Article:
Tuesday, February 24, 2015

A forest for Mikey

People have asked what they could do. I didn't know at first. I know that Mikey loved the idea of his ashes being grown into a tree. That was one of his wishes. (That's a real thing.) I'm in the process of working on that. He really loved trees. Magnolia was his favorite. Sadly that is one tree I won't be able to grow up here. (There is more after the whole forest thing, sorry this is so long but keep reading.)

Then a friend posted this in his memorial guest book:  "Mikey, it is said an Oak tree symbolizes courage and power. I will plant one in my yard this weekend to honor you."

So some friends are planting an oak tree. I thought there might be something with this tree idea. I went to Arbor Day Foundation and started digging around. It turns out they have a way to plant trees in memorium. (I'll get to that soon.) Even better they are planting in a forest that Mikey always found very beautiful. Chippewa National Forest. There is no way to describe the beauty and massiveness of this national forest. Google it and look for images. It is also located very near to where we are in Minnesota.

The nice thing about planting a tree for him this way is you are helping a forest in need, it is tax deductible and you don't have to water and tend to the tree. The minimum donation is $10 but it plants 10 trees. First....

More about the forest from Arbor Day:

Established in 1908 as the first national forest east of the Mississippi River, Chippewa National Forest is located in the heart of northern Minnesota.

Its shared boundary with the Leech Lake Indian Reservation offers visitors the chance to experience Anishinabe culture and the rich history of the area including prehistoric times, the early logging era and Civilian Conservation Corps days. The forest’s large red and white pine trees make Chippewa one of the largest American Bald Eagle nesting sites in the continental United States.

The Need for Trees
In July 2012, a devastating storm with straight-line winds of 80 to 85 miles per hour tore through the forest, blowing down an estimated 95,000 of the 666,542-acre forest. About 12,000 of the acres affected were the heart of the forest’s pine tree country – stands of mature conifer trees were snapped off and uprooted.

Restoration of these majestic pine trees is critical to the wildlife that calls Chippewa National Forest home, including the American Bald Eagles that depend on the pine trees for their nesting habitat. The Ojibwa community at Leech Lake Indian Reservation has a special generations-old bond to these tree stands as well.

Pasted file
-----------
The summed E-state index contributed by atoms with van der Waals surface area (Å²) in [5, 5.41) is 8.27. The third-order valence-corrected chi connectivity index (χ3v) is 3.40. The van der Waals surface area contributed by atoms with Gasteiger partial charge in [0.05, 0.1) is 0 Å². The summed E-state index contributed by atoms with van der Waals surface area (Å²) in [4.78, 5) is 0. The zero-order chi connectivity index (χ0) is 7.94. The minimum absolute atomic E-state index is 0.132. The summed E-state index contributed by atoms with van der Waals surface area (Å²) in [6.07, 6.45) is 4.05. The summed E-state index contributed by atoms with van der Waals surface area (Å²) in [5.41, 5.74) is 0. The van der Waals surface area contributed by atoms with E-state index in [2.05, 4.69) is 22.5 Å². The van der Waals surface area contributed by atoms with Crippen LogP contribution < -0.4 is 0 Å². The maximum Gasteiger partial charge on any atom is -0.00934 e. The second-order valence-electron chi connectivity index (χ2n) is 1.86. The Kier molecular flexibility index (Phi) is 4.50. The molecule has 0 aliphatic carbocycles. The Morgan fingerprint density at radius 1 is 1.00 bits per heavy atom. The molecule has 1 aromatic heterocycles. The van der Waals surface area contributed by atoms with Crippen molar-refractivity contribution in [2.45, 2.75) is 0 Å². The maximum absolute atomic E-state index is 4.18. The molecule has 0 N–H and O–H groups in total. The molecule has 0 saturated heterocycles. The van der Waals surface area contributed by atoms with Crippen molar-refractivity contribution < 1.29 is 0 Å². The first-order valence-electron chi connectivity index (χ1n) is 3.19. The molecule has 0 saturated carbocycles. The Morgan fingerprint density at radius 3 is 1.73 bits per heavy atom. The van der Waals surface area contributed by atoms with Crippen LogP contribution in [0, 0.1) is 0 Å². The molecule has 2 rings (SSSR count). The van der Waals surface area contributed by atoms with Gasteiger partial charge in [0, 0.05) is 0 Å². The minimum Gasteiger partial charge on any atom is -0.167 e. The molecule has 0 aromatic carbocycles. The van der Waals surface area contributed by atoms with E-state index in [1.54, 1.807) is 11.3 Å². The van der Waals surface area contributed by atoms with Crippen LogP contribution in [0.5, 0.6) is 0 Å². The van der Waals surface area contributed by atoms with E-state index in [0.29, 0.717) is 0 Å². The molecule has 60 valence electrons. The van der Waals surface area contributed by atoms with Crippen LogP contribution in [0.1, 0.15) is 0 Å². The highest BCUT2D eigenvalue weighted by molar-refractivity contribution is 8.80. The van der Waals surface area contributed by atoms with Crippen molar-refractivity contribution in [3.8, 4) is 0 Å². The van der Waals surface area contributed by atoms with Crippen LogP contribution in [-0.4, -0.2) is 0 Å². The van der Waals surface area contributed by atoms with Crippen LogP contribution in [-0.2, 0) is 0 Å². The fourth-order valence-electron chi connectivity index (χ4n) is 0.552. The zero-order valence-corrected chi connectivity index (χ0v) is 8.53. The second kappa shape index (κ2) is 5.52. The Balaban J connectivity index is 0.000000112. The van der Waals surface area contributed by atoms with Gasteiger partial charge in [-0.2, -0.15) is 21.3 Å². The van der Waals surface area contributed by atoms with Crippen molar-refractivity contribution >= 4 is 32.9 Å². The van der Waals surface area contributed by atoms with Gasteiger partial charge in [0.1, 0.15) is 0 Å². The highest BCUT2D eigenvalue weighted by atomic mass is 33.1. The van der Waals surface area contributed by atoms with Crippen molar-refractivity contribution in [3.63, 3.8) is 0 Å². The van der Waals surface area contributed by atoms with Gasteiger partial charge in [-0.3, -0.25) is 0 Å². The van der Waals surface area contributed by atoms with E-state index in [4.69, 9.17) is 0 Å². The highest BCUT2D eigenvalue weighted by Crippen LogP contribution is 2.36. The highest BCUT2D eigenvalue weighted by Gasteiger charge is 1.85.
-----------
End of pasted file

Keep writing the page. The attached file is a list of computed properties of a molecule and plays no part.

The generous support of the Arbor Day Foundation’s members and sponsors will help restore the forest from the damage caused by the devastating windstorm by planting hundreds of thousands of trees including red pine, white pine, white spruce and Jack pine in the Chippewa National Forest as part of the forest’s goal of 1 million trees planted.

Want to be a part of helping restore the forest and have a living memorial for Mikey too? The link will have the Chippewa National Forest pre-selected. All you have to do is complete it with the information you want. Trees For Mikey.

I go on his page about once a day to approve posts to his wall. Recently I was going through some of his unread messages to make sure none needed a response. I found this message.


He never once asked for anything for himself. Okay, maybe marbles but beyond that, the big picture, he always wanted others to have instead. So instead of, in addition to or however you want to honor his memory there are options. Basically, give to someone in need. Whether it be clothing or food. Help someone that is worse off than you. Yes, you might be in a bad spot but there is always someone in greater need. Always.

He also strongly believed in Matthew 6:2-4: So when you give to the poor, do not sound a trumpet before you, as the hypocrites do in the synagogues and in the streets, so that they may be honored by men. Truly I say to you, they have their reward in full. But when you give to the poor, do not let your left hand know what your right hand is doing, so that your giving will be in secret; and your Father who sees what is done in secret will reward you.

I would love to know in some form what people are doing. I think that can be done without bragging or telling what was done. Perhaps something along the lines of simply commenting, "It's been my honor."


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